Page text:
10 comments:

Erin said...

As soon as I read this, "and, probably most-appreciated, Marilynn Robinson's Gilead. The last of which is extremely relevant to this story." my mind exclaimed, Lila! But that "you are mine" part is beyond beautiful! So exciting, and this post is something your baby girl needs to read throughout her life.

Chuck said...

Nicely done.

it's amazing how a name transforms something into someone.

We've been listening the past week or so when we ask Jos her name and she comes back with a lispy "Joe-SHE!" So amazing that it's her identity and her self concept will be arranged by something that we decided on. We could have never known how appropriate the name we chose would be, and can't think of any other she could be. I know you're going to find that out, too.

I can't wait to meet Lila and everything she'll be.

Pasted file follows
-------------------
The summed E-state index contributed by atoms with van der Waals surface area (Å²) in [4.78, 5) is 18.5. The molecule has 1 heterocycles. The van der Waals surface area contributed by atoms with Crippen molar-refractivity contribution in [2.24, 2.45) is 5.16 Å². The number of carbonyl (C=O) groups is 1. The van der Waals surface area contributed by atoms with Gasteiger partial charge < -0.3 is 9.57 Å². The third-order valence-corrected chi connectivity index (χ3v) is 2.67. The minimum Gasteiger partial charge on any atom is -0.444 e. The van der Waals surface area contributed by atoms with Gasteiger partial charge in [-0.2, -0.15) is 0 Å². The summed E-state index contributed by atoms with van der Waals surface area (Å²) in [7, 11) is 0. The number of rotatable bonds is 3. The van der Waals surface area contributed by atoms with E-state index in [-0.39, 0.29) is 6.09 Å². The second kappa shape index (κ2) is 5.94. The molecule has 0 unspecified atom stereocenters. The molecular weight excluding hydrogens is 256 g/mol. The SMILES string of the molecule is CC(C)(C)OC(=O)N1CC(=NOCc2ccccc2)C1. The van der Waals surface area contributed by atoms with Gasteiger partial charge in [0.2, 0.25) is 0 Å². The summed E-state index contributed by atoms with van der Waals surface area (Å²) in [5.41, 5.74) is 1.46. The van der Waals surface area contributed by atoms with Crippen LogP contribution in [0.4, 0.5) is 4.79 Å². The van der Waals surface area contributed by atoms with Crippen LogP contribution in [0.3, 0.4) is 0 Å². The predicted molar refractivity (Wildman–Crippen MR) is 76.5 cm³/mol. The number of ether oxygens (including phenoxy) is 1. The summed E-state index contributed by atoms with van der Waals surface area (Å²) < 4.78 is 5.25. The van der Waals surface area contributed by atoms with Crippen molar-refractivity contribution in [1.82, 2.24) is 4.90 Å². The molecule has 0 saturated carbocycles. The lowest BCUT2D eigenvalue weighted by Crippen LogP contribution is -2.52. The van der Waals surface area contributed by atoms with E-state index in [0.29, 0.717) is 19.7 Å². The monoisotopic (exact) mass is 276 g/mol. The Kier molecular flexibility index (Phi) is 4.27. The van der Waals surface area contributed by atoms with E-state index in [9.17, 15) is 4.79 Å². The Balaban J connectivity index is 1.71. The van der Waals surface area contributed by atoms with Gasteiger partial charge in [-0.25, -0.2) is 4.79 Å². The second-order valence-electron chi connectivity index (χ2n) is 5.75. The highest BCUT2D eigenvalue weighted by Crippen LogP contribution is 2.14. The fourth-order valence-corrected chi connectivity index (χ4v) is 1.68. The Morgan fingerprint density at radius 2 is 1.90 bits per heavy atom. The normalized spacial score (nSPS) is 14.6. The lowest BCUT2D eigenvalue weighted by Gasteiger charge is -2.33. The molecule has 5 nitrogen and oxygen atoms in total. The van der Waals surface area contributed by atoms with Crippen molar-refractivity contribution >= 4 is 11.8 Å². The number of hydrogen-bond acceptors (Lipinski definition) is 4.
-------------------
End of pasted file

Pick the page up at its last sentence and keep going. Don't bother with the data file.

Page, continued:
anna said...

um. tearing up. absolutely beautiful. :)

jordanne said...

Ok. So Lila it is. Good thing we are friends and you told me this info in person because I am just now getting a chance to read your blog and I'd still be wondering if you were having a boy or a girl. My life is insane.

Sarah said...

Yeah... def got a few tears in my eyes too. The name is BEAUTIFUL and I'm sure it will fit her perfectly! How exciting to be able to prepare for Lila Kautzi to join your lives!! I'm already excited to make the trip to KC so I can hold her and give a great big hug to her mommy!! :)

Anonymous said...

Kelsey, That is fantastic. I love the name and I can't wait to see your baby girl too. Katy

casey elizabeth said...